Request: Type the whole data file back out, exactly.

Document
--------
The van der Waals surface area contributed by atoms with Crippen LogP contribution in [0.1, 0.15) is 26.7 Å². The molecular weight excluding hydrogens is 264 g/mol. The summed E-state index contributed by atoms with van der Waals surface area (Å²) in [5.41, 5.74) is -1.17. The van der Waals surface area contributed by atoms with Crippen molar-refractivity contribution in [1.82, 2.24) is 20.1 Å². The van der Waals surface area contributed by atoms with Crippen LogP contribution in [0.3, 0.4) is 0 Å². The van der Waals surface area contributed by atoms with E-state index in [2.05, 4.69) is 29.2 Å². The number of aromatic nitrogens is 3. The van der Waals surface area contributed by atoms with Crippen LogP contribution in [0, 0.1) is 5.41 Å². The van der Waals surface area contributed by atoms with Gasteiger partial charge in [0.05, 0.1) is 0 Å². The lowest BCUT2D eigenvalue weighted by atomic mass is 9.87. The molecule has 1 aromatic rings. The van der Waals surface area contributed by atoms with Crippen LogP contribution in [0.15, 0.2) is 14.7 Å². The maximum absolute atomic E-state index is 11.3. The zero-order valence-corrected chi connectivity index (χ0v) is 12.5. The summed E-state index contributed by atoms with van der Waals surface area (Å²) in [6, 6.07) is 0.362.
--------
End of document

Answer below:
The van der Waals surface area contributed by atoms with Crippen LogP contribution in [0.1, 0.15) is 26.7 Å². The molecular weight excluding hydrogens is 264 g/mol. The summed E-state index contributed by atoms with van der Waals surface area (Å²) in [5.41, 5.74) is -1.17. The van der Waals surface area contributed by atoms with Crippen molar-refractivity contribution in [1.82, 2.24) is 20.1 Å². The van der Waals surface area contributed by atoms with Crippen LogP contribution in [0.3, 0.4) is 0 Å². The van der Waals surface area contributed by atoms with E-state index in [2.05, 4.69) is 29.2 Å². The number of aromatic nitrogens is 3. The van der Waals surface area contributed by atoms with Crippen LogP contribution in [0, 0.1) is 5.41 Å². The van der Waals surface area contributed by atoms with Gasteiger partial charge in [0.05, 0.1) is 0 Å². The lowest BCUT2D eigenvalue weighted by atomic mass is 9.87. The molecule has 1 aromatic rings. The van der Waals surface area contributed by atoms with Crippen LogP contribution in [0.15, 0.2) is 14.7 Å². The maximum absolute atomic E-state index is 11.3. The zero-order valence-corrected chi connectivity index (χ0v) is 12.5. The summed E-state index contributed by atoms with van der Waals surface area (Å²) in [6, 6.07) is 0.362.